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The QIPCO Champion Stakes

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With £1.3m in prize money, the QIPCO Champion Stakes is the most valuable mile and a quarter race in Europe.

Following on from iconic races like the Investec Derby and King George VI & Queen Elizabeth Stakes (sponsored by QIPCO), this is the final, pulsating showdown in the QIPCO British Champions Series Middle Distance category.

The race brought a great heritage from Newmarket, where it was run from its inception in 1877 until 2010. But the dramatic injection in prize money (the 2010 renewal was worth just £350,000) that accompanied its move to become the glittering highlight of the new QIPCO British Champions Day at Ascot has changed its status completely.

Now it can compete in financial terms on flat racing’s international stage and the 2011 contest attracted a sensational field, packed with many of the world’s highest-rated middle distance horses.

The 2012 renewal was truly exceptional with the world’s best racehorse Frankel registering his 14th straight victory in what was the final race of his career. His half-brother, Noble Mission, kept the race in the family in 2014 for an emotional victory for Lady Jane Cecil as he defeated Champions Series stalwart Al Kazeem in a thrilling finish.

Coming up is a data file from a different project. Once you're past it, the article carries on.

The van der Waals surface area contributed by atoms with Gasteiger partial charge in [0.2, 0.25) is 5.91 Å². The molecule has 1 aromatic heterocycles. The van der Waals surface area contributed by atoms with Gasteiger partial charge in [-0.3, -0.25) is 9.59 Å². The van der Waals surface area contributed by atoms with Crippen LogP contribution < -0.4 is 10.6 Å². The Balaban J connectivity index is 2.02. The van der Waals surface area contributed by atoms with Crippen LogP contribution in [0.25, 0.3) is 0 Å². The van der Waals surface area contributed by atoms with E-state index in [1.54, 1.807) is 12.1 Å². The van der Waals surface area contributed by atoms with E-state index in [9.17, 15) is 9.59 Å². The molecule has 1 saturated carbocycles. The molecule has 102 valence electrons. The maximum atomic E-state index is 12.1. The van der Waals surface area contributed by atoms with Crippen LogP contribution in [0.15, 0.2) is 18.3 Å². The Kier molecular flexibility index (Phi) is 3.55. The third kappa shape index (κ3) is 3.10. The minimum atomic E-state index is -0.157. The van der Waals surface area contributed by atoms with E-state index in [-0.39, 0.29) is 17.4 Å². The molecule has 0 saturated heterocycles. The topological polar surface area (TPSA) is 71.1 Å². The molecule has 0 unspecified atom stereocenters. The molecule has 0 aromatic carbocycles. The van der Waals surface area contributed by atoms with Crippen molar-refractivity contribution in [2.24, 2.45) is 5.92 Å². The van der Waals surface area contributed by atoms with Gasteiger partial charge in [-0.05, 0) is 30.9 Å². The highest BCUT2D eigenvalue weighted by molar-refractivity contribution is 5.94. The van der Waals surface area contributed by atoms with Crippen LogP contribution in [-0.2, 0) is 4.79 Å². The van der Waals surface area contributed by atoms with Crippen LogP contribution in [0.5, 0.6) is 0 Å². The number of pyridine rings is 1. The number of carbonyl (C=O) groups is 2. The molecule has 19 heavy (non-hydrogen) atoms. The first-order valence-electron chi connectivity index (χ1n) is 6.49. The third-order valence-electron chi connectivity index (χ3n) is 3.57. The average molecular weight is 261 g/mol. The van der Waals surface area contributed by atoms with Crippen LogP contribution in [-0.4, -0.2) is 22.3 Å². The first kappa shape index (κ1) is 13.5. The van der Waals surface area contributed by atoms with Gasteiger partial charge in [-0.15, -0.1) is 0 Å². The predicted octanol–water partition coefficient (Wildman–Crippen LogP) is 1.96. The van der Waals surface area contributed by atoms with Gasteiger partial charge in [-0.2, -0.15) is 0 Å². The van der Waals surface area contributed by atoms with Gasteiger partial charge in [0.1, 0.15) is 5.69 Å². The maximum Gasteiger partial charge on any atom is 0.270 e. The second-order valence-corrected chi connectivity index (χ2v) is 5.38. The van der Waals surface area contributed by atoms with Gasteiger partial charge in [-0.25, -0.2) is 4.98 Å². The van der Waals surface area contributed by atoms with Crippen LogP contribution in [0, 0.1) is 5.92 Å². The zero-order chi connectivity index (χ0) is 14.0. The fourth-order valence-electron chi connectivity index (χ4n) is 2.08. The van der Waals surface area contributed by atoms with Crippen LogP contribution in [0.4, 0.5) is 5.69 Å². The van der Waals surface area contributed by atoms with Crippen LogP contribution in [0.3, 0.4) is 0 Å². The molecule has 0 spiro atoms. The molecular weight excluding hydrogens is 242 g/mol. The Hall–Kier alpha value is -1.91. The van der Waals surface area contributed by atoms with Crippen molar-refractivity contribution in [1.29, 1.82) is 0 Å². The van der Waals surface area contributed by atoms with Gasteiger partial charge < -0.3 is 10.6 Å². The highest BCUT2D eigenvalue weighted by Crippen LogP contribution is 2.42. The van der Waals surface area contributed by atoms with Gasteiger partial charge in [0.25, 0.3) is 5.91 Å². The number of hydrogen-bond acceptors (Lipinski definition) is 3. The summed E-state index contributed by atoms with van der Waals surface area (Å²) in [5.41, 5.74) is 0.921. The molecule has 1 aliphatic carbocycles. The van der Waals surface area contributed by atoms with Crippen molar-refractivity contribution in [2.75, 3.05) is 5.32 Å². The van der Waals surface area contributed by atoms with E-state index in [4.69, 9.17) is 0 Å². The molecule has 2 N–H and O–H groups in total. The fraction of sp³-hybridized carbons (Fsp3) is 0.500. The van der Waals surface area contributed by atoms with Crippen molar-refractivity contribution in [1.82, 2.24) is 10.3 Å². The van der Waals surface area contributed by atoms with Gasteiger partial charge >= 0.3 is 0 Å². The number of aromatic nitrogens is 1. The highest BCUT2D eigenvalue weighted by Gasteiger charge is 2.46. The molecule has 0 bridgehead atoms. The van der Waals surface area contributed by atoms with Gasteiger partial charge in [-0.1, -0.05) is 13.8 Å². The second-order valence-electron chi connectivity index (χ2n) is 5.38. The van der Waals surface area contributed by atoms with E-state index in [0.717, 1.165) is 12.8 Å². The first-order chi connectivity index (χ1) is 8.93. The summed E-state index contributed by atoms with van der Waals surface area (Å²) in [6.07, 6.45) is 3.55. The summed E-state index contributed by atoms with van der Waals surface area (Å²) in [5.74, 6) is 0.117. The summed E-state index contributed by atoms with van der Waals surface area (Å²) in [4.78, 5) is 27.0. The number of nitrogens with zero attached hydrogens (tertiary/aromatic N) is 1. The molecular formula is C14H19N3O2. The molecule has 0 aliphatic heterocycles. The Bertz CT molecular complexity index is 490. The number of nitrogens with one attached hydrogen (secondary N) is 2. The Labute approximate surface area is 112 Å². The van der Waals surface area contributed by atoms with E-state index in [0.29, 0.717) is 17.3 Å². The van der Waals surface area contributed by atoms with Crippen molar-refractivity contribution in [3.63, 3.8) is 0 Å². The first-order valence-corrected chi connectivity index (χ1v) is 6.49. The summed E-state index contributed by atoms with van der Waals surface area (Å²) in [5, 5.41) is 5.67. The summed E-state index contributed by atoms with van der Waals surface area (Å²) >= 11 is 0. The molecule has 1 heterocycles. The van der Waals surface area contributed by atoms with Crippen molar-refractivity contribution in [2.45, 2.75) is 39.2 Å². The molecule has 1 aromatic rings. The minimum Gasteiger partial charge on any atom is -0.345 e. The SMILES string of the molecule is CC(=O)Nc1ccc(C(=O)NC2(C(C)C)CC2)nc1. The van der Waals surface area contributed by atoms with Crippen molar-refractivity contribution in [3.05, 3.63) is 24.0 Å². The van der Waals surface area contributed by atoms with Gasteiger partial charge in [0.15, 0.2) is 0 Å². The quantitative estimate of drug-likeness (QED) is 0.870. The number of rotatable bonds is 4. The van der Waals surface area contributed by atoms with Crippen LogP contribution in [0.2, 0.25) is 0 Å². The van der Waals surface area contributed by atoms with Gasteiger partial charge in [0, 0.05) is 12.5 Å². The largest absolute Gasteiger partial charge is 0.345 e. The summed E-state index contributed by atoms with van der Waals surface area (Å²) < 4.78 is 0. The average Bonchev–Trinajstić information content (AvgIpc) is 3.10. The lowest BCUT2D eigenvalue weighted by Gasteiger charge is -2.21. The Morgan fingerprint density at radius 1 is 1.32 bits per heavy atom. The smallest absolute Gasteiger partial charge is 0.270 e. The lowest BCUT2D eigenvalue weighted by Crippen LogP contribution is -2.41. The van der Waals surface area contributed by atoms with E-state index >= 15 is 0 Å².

Last year, Dermot Weld continued his brilliant form on Champions Day as he saddled Fascinating Rock to land the feature contest. They will be heading back to Ascot this year to seek a repeat.

Current leading jockeys: Tom Queally (2009, 2010, 2012)
Current leading trainer: Patrick Biancone (1984, 1986, 1987)

Previous winners

Year Horse Jockey Trainer Owner Prize money




No/Draw Horse/Jockey Age Form/Type BHA Rating Weight Trainer Odds


Almanzor proves class apart with Champion display

Almanzor confirmed his status as the best horse in Europe with an emphatic victory in the QIPCO British Champion Stakes at Ascot.

And the good news for racing fans is that he will race on as a four-year-old next year, with the Prince of Wales’s Stakes at Royal Ascot already an intended target.

The 11/8 favourite outclassed his rivals in the £1.3 million ten-furlong Group One contest, always travelling smoothly for his jockey, Christophe Soumillon.

The pair stretched clear in the final furlong to record a two-length victory over Found, the 5/2 second favourite, and recent Prix de l’Arc de Triomphe winner, Found. Jack Hobbs kept on to be third, a position he had also filled a year earlier.

It was a repeat one-two of last month’s QIPCO Irish Champion Stakes.

Rouget had come under pressure to run Almanzor in the Prix de l’Arc de Triomphe but stuck to Plan A.

“It was the right decision to run here as the track and ground were going to suit him well,” he said. “I love this horse. It was always the plan to come here since the summer. I didn’t change my mind on what I was going to do and I’m glad I didn’t.